Fed's Kaplan says low rates may be needed for two-and-a-half to three years

FILE PHOTO: Dallas Federal Reserve Bank President Robert Kaplan speaks during an interview in his office at the bank’s headquarters in Dallas, Texas, U.S. January 9, 2020. REUTERS/ Ann Saphir

(Reuters) – Dallas Federal Reserve President Robert Kaplan said on Monday that the U.S. central bank should keep interest rates at their current near-zero levels until the economy is well on track to full employment and price stability, which could take two-and-a-half or three years.

After that point, “I probably think it’s appropriate to remain accommodative, or maybe even highly accommodative,” Kaplan said in an interview with Bloomberg News. “I’m not sure it’s appropriate to decide right now that at that point we should leave rates at zero; I would rather leave those judgements to future committees.”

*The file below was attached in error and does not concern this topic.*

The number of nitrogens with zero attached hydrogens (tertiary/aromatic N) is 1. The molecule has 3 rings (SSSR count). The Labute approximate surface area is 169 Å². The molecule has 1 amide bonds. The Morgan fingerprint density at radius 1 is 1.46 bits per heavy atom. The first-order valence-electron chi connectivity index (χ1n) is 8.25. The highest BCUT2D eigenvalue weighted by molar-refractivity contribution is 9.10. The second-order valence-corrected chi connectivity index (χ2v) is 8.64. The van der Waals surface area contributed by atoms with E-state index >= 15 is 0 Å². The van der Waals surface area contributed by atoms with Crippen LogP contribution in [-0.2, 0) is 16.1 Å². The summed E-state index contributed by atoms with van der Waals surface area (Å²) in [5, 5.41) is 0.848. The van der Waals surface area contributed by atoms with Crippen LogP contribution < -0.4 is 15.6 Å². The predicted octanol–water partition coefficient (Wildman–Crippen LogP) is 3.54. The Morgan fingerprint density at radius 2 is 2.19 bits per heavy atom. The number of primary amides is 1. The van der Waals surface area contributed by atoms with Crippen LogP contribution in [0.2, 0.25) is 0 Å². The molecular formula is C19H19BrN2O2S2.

The comments were Kaplan’s first public remarks since he cast a dissenting vote last week against the Fed’s decision to promise low rates until inflation reaches and is on track to “moderately exceed” the Fed’s 2% goal.

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